Immigration and Citizenship

RELEASE: Letter to Secretary Ross: Census Citizenship Question “Threatens to Undermine Your Constitutional Duty”

In Brief

Adding a question on citizenship—particularly at this late juncture—threatens to undermine Secretary Ross's constitutional duty to ensure that the 2020 Census counts all of the nation’s people.
Our Constitution’s Founders established a democracy premised on the idea that all persons—no matter where they are from—deserve equal representation.
To add a citizenship question runs directly counter to the constitutional duty on the Census Bureau to ensure a count that includes everyone.

WASHINGTON—In advance of U.S. Secretary of Commerce Wilbur Ross’s impending decision whether to insert a question about respondents’ citizenship status into the short form used by U.S. Census takers, Constitutional Accountability Center today sent a letter to Secretary Ross calling on him to reject such a question.

Read the full letter here.

In the letter, CAC reminds Secretary Ross—as the Member of the President’s cabinet in charge of the Census—what the powerful text and history of the Constitution’s Census provisions command. CAC President Elizabeth Wydra and Civil Rights Director David Gans explain, in part:

Adding a question on citizenship—particularly at this late juncture—threatens to undermine your constitutional duty to ensure that the 2020 Census counts all of the nation’s people.

More than two centuries ago, our Constitution’s Founders established a democracy premised on the idea that all persons—no matter where they are from—deserve equal representation…. The Constitution’s Framers required a decennial Census directly in the Constitution to prevent partisan manipulation of our representative democracy…. As Hamilton insisted, “[a]n actual census or enumeration of the people must furnish the rule, a circumstance which effectively shuts the door to partiality and oppression.” Thus, the Constitution imposes a clear duty: it requires a count of all people living in the United States….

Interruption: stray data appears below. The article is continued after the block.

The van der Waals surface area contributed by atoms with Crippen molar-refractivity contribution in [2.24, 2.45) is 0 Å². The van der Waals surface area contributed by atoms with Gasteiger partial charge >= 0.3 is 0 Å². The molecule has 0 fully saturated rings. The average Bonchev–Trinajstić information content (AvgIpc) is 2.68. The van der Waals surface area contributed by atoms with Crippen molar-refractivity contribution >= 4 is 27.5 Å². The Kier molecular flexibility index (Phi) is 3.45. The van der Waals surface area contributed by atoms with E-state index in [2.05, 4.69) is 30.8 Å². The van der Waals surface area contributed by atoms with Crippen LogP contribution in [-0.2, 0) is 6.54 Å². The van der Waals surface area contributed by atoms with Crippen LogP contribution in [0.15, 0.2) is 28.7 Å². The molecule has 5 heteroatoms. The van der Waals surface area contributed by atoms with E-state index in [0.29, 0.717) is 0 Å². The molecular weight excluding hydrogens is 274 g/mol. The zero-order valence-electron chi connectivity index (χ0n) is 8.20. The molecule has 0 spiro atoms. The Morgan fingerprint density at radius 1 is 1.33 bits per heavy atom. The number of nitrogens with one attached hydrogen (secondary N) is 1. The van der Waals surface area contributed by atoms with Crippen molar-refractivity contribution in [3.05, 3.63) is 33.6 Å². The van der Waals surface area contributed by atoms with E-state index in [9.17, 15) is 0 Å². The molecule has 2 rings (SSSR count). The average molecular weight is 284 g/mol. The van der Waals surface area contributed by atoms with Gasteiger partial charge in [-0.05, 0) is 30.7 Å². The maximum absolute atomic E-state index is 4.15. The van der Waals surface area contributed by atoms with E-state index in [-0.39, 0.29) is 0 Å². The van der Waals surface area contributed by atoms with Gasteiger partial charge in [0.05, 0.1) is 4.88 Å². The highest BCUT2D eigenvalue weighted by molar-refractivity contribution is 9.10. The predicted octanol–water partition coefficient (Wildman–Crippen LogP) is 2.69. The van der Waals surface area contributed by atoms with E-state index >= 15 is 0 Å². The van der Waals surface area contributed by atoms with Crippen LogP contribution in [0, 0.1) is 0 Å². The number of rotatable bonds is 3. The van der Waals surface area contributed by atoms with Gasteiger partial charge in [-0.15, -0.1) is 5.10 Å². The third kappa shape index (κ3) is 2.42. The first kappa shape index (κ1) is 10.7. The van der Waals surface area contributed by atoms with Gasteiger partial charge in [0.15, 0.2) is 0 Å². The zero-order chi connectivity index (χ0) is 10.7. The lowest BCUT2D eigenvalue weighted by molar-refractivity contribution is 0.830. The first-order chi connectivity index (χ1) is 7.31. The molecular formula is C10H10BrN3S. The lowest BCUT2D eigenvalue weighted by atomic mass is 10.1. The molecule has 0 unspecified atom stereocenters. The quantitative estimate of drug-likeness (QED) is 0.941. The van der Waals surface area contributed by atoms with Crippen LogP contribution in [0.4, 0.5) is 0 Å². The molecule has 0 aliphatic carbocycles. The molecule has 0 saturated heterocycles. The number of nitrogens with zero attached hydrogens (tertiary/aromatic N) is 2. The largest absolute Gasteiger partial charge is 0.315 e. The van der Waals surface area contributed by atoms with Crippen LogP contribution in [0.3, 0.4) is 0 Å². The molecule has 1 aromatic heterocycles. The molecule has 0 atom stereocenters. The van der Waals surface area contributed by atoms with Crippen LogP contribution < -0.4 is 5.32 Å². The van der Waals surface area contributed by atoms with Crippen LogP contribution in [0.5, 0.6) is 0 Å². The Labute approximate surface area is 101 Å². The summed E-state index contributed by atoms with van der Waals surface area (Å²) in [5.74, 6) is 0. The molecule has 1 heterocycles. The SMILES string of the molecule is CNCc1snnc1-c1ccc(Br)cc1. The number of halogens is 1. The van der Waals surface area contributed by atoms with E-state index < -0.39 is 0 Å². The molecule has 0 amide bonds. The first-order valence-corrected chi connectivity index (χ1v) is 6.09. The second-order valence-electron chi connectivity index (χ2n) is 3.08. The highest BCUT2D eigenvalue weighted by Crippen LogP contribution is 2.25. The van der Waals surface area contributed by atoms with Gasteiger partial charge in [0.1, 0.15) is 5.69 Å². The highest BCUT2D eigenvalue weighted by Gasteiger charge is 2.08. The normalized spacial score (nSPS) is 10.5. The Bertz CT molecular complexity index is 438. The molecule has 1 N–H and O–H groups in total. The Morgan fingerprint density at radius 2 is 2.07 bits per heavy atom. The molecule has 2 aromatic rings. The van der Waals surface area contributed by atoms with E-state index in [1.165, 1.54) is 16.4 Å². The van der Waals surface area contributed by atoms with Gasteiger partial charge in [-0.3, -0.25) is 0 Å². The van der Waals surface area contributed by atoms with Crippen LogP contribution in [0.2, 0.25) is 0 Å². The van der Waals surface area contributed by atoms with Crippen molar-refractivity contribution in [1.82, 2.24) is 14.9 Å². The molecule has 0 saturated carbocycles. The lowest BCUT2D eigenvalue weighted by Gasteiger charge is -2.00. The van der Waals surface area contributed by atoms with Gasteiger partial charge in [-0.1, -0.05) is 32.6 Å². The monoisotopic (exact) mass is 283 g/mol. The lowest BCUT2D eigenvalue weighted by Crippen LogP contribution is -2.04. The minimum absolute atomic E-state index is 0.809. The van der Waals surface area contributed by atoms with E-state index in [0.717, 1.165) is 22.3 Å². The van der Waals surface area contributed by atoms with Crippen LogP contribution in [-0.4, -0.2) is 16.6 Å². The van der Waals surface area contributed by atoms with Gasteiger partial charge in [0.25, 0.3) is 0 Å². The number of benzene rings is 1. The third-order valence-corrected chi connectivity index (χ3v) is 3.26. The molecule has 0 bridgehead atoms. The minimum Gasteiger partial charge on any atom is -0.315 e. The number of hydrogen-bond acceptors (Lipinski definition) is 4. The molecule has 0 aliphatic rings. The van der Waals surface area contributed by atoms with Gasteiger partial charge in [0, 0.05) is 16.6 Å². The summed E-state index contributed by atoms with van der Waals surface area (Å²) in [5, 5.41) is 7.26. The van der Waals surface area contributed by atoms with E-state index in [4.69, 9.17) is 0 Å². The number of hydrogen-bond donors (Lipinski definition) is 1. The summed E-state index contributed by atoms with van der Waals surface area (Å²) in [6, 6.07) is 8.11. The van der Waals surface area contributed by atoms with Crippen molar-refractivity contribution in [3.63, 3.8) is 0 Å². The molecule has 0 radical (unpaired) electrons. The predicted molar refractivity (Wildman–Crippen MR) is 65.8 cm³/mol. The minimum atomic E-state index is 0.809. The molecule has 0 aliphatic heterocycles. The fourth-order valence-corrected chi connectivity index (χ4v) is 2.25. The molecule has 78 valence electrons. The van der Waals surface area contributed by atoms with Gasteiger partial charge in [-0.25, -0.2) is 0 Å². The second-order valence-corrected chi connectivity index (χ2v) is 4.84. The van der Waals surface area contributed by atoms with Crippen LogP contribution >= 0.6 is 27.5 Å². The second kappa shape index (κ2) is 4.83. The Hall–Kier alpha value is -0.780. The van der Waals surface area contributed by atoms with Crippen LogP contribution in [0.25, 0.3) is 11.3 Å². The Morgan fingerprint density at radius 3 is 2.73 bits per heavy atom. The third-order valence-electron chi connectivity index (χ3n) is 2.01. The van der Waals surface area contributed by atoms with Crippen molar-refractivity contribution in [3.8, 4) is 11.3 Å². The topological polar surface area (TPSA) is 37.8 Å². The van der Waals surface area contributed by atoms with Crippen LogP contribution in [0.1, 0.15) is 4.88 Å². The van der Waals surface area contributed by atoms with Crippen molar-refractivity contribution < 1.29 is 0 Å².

The Fourteenth Amendment requires apportioning representatives among the states “according to their respective numbers, counting the whole numbers of persons in each state….” The Framers of the Fourteenth Amendment… insisted that “the whole immigrant population should be numbered with the people and counted as part of them.” As history shows, the purpose of the census required by the Constitution has never been to count citizens, but rather to count “the whole body of the people.”

Adding a citizenship question to the 2020 Census would break faith with the Constitution’s mandate for a head count of the entire nation. …To add a citizenship question runs directly counter to the constitutional duty on the Census Bureau to ensure a count that includes everyone….

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Resources:

Letter to U.S. Secretary of Commerce Wilbur Ross from Constitutional Accountability Center on his duties under the U.S. Constitution’s Census provisions: https://www.theusconstitution.org/wp-content/uploads/2018/02/20180215-CAC-Census-Letter-Ross.pdf

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Constitutional Accountability Center (www.theusconstitution.org) is a think tank, public interest law firm, and action center dedicated to fulfilling the progressive promise of the Constitution’s text and history.

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